Longlisted for the UKLA Book Awards 2020 | No matter how exciting, zany and surprising the action, you can always be sure that Frank Cottrell-Boyce will build his stories on real human emotions, and that’s as true of this brilliantly funny, original and touching novel as of any of its predecessors. Alfie ‘swerves’ both school and the Limb Lab, where he should be going to learn how to control his state-of-the-art new hand, by hanging out at the airport. But everything changes when, through various happy accidents, he finds an enormous robot called Eric in Lost Property. Eric holds the Allen key to the book’s mysteries, both a generations-old legend, and the secrets that Archie is keeping from the reader and himself. Beautifully told and full of characters readers will love, this book will have you laughing out loud one minute, in tears the next. Robot Eric, unfailingly polite, kind and helpful and trying to explain himself through misremembered jokes is an iron man for our time. Unmissable. Once readers have finished this, point them in the direction of Frank Cottrell-Boyce’s other books including The Astounding Broccoli Boy and books by Ross Welford. Peter Brown’s story The Wild Robot is another great automaton adventure.
February 2020 Book of the Month | This gripping must-read for sports fans fizzes with a powerful message about picking yourself up and self-belief, and a poignant portrayal of gang culture coercion. I cannot praise Dan Freeman’s compassion-rich writing enough. Life’s not easy for twin fourteen-year-olds Kaine and Roxy growing up on their London estate. Their dad’s lost his job and mum works all hours. But Roxy and Kaine aren’t your average teenagers. He’s a super-talented footballer with Premier League potential, and she’s an outstanding tennis player, tipped for the top. Oh, and they can’t stand each other. After being close as kids, they’ve grown apart, with Roxy loathing the fact that Kaine’s always in trouble, and Kaine hating the way Roxy gets all the attention and support, overlooked even when a scout for a Premier League club comes to watch him. Both a bundle of frustration, Kaine is tempted into dangerous territory. If only Mamma, their Barbados-born grandmother, was around to keep Kaine on the right track. Mamma’s warm, wise presence is felt throughout the novel. She was the person Kaine turned to in times of need. She’d feed him soul food, remind him that he’s special, urge him to “do the extraordinary.” Sage advice comes from Kaine’s supportive PE teacher too, who counsels “There are paths in life, there are choices. And you are at one of those crossroads now”. When tragedy strikes as Kaine loses his way it takes a whole lot of soul-searching for him to turns things round and become the extraordinary young man he is. And Roxy tackles her profoundly life-changing situation with heartrending courage too. With overriding messages of hope, compassion, doing the right thing and staying true to yourself, this is an absolute galáctico, Grand Slam winner of a novel.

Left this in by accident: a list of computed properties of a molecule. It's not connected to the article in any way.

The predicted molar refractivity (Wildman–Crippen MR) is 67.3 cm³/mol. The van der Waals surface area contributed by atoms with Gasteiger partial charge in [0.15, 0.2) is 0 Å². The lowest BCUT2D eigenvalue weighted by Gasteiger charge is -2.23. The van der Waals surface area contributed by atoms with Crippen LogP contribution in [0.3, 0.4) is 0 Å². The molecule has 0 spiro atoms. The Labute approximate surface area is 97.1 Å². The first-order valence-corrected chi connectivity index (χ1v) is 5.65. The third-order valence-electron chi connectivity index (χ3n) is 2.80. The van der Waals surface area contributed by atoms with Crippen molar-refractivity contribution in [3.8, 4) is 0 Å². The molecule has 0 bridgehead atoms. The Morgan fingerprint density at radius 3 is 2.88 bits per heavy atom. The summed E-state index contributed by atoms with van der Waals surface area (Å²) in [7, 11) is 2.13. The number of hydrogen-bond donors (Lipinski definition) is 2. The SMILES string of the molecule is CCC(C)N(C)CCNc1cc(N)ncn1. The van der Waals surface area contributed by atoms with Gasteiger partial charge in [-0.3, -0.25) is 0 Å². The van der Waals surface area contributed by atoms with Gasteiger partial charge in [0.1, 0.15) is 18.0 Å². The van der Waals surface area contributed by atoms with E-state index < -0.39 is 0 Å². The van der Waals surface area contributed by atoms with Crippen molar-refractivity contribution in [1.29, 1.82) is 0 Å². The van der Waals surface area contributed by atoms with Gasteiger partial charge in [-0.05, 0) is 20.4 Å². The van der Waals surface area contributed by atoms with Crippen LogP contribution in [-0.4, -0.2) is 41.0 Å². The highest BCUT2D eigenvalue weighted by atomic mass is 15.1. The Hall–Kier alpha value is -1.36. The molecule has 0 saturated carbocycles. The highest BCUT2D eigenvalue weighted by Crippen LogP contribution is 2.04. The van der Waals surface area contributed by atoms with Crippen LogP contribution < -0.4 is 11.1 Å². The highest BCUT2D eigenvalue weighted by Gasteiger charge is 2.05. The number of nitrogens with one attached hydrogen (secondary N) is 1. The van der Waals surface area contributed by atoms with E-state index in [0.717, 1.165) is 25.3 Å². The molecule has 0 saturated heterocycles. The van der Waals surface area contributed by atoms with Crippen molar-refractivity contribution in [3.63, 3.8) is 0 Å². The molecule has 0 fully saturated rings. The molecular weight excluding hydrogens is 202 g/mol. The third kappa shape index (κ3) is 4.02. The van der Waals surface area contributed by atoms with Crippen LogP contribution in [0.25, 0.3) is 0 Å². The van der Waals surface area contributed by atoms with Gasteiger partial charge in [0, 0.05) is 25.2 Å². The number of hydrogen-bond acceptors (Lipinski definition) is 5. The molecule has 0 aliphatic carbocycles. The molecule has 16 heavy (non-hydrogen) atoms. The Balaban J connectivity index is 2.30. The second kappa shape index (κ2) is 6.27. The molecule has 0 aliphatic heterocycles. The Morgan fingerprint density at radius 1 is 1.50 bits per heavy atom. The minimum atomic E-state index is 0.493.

Larabelle Fox is an orphan, a tosher who searches the sewers for any ‘treasure’ she can find, in the sewer system under Kings Haven. She is ranged against rival toshing gangs who want to rob her, as well as the powerful King’s Witch who wants to revive the Evernight in a bid to gain total power for herself. Unbeknownst to Lara she has found exactly what the King’s Witch and her awesomely scary djinn Shadow Jack are looking for – a box, long lost in the sewers. Can Lara discover what she can do with the box and its contents before the world succumbs to the evil of the Evernight? This is a wild magical delight of a story. The bad guys are wickedly bad and seemingly undefeatable, whilst Lara and her friend Joe Littlefoot seem small and powerless. But they have quick wits and goodness on their side, as well as the witches, though it will mainly be down to Lara that a defence is put up to the Evernight.This is the sort of book that will create a buzz of enjoyment, the fantasy world is well built, believable, cinematic and child friendly. The magic is fun, the friendship believable, the story is refreshing, and the feisty heroine is a delight to follow. I shall look forward to more books in this series.